Three years. It had almost been long enough to convince himself that his life would stay as it was forever. That, somehow, he could avoid all the consequences of his actions. He should have known that sooner or later, there would always come a reminder of what he was. Sooner or later, the dread always returned.
Still, he would keep going down this path, because what else could he do? On one side of the scales lay Art and Ayla and everyone he loved in Darkhaven. On the other side lay the only family he had left. And he would forever be in the middle, holding them in balance. Because if he let either side fall, even the slightest bit, someone would die.
Just keep going.
He tore the slip of paper into hundreds of tiny pieces, sprinkled them among the new green stems of the sprouting dragonlilies, and went in search of Art.
The wind had turned cold again, as it often did in the unsettled early days of spring. Ayla felt its icy fingers slip down the back of her neck as she crossed Darkhaven’s central square, a reminder that winter still clung to power. Yet for all that, change was coming, and with it something she could almost taste on the air: peace.
It had been long enough in the making. Border skirmishes between Mirrorvale and its southern neighbour were almost too common to comment on: a state of affairs that dated from well before Ayla was born. For as long as she could remember, it had gone without saying that Sol Kardis would take Mirrorvale for its own, if it could. Yet last autumn, the Kardise government had sent her a polite and carefully oblique letter that hinted, somewhere between the lines, at the possibility of a treaty. She had replied with delicately worded hints of her own that expressed her willingness to entertain the suggestion of that possibility. And so the correspondence had continued, shaping a shared intent out of allusion and obfuscation until, just before the onset of deepest winter drew a temporary halt to the proceedings, a meeting had been agreed for springtime.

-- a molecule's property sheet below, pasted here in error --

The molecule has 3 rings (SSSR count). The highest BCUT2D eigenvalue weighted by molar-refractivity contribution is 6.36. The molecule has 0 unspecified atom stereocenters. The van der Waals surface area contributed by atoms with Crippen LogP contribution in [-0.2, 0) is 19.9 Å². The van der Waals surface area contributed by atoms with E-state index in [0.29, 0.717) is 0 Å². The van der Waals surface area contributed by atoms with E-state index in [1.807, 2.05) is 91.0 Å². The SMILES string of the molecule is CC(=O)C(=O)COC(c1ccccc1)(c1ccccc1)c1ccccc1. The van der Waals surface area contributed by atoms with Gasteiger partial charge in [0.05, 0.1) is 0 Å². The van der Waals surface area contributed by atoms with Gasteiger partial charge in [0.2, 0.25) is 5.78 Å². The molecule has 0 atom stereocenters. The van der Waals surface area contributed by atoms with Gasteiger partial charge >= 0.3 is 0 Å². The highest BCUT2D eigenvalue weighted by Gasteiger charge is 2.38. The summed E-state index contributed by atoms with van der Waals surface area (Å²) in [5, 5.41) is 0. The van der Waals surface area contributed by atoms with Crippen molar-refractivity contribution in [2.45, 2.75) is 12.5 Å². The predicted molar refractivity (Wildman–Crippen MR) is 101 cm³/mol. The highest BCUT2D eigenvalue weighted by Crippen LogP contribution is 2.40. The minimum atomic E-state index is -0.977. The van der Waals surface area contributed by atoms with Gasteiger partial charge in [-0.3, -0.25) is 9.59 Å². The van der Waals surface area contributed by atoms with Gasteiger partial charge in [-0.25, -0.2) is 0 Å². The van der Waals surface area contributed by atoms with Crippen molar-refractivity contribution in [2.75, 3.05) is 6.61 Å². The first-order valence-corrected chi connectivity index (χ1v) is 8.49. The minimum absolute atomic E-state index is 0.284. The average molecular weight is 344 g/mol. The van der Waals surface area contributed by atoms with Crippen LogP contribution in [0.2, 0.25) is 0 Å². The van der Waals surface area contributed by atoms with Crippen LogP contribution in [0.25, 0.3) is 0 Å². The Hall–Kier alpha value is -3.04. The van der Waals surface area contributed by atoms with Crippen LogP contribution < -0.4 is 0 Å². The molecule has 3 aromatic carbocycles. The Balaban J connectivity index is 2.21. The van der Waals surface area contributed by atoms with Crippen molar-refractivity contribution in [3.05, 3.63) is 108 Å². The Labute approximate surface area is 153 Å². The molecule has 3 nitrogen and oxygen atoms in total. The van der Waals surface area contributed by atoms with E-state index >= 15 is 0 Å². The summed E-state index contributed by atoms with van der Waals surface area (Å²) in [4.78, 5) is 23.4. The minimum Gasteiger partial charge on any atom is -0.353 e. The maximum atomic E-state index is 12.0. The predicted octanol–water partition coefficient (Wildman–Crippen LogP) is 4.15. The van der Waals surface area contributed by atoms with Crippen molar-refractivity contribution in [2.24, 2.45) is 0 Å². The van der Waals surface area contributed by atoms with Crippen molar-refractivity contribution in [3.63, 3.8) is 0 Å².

Now springtime was here, and a Kardise ambassador was on his way to Darkhaven.
It would be the most important meeting she had yet held as overlord; Ayla was well aware of that. A peace treaty would put an end to the fighting at the border, fighting that was sporadic but still cost the patrolmen and women limbs and sometimes lives. It would strengthen Mirrorvale’s position against its other neighbours. It would increase the flow of trade and information between Mirrorvale and Sol Kardis. And, on a personal level, it would put her in less danger of being murdered. After the first assassination attempt, three years ago, there had been a few others; and although none of them had ever come as close as the first – and indeed, it was some time since any attempt had been made at all – the disquieting possibility remained that one day, an assassin would succeed where the others had failed. Yet once the treaty was signed, she would no longer need to worry about the Kardise trying to kill her.
At least, so she hoped.
Don’t promise the fruit before the tree is grown, she told herself. Just because the ambassador is coming, doesn’t mean we’ll be able to reach agreement. All the same, it was a chance. It was far better than anything she’d achieved before, where the question of Sol Kardis was concerned. And for that reason, she couldn’t help but let her thoughts leap ahead to what she might be able to do – what Mirrorvale might be able to do – when there was no longer the constant need to be on guard. We can extend our railway. Build new and better airships. Concentrate our alchemical efforts on improved medical remedies, not defence. Tomas won’t have to worry about me so much … and maybe our children can grow up into a world that doesn’t threaten war at every turn.
But first, she had to convince the ambassador that Mirrorvale was strong enough to be worth dealing with as an equal, not a potential conquest.
She found Tomas with two of his men near the door to the transformation room, explaining something that involved sweeping hand gestures and a lot of laughter. Ayla stopped to watch, an unexpected surge of emotion swelling inside her. They had been together for long enough, now, that it was hard for her to view him with any kind of objectivity. It was like looking at one of her children, or her own face in the mirror: too familiar to judge. But every so often, she’d catch him in a moment like this – when he wasn’t aware of her presence – and it would be like falling in love with him all over again.